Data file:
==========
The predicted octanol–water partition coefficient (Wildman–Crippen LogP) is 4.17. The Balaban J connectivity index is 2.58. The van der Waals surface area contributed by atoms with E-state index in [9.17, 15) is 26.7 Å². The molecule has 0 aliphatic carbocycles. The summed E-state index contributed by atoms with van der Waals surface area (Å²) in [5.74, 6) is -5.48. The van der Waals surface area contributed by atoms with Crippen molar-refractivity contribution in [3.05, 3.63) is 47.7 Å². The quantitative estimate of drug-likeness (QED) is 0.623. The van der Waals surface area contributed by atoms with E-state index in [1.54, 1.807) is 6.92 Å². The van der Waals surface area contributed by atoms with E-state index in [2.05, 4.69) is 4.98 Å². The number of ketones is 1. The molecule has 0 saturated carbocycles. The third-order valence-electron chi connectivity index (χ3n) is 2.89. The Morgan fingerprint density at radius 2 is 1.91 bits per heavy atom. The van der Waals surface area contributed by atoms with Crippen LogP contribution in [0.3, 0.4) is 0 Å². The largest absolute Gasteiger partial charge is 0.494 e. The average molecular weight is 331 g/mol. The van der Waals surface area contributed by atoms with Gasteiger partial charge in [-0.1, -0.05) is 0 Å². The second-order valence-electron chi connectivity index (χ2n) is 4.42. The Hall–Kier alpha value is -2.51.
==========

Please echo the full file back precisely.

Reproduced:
The predicted octanol–water partition coefficient (Wildman–Crippen LogP) is 4.17. The Balaban J connectivity index is 2.58. The van der Waals surface area contributed by atoms with E-state index in [9.17, 15) is 26.7 Å². The molecule has 0 aliphatic carbocycles. The summed E-state index contributed by atoms with van der Waals surface area (Å²) in [5.74, 6) is -5.48. The van der Waals surface area contributed by atoms with Crippen molar-refractivity contribution in [3.05, 3.63) is 47.7 Å². The quantitative estimate of drug-likeness (QED) is 0.623. The van der Waals surface area contributed by atoms with E-state index in [1.54, 1.807) is 6.92 Å². The van der Waals surface area contributed by atoms with E-state index in [2.05, 4.69) is 4.98 Å². The number of ketones is 1. The molecule has 0 saturated carbocycles. The third-order valence-electron chi connectivity index (χ3n) is 2.89. The Morgan fingerprint density at radius 2 is 1.91 bits per heavy atom. The van der Waals surface area contributed by atoms with Crippen LogP contribution in [0.3, 0.4) is 0 Å². The largest absolute Gasteiger partial charge is 0.494 e. The average molecular weight is 331 g/mol. The van der Waals surface area contributed by atoms with Gasteiger partial charge in [-0.1, -0.05) is 0 Å². The second-order valence-electron chi connectivity index (χ2n) is 4.42. The Hall–Kier alpha value is -2.51.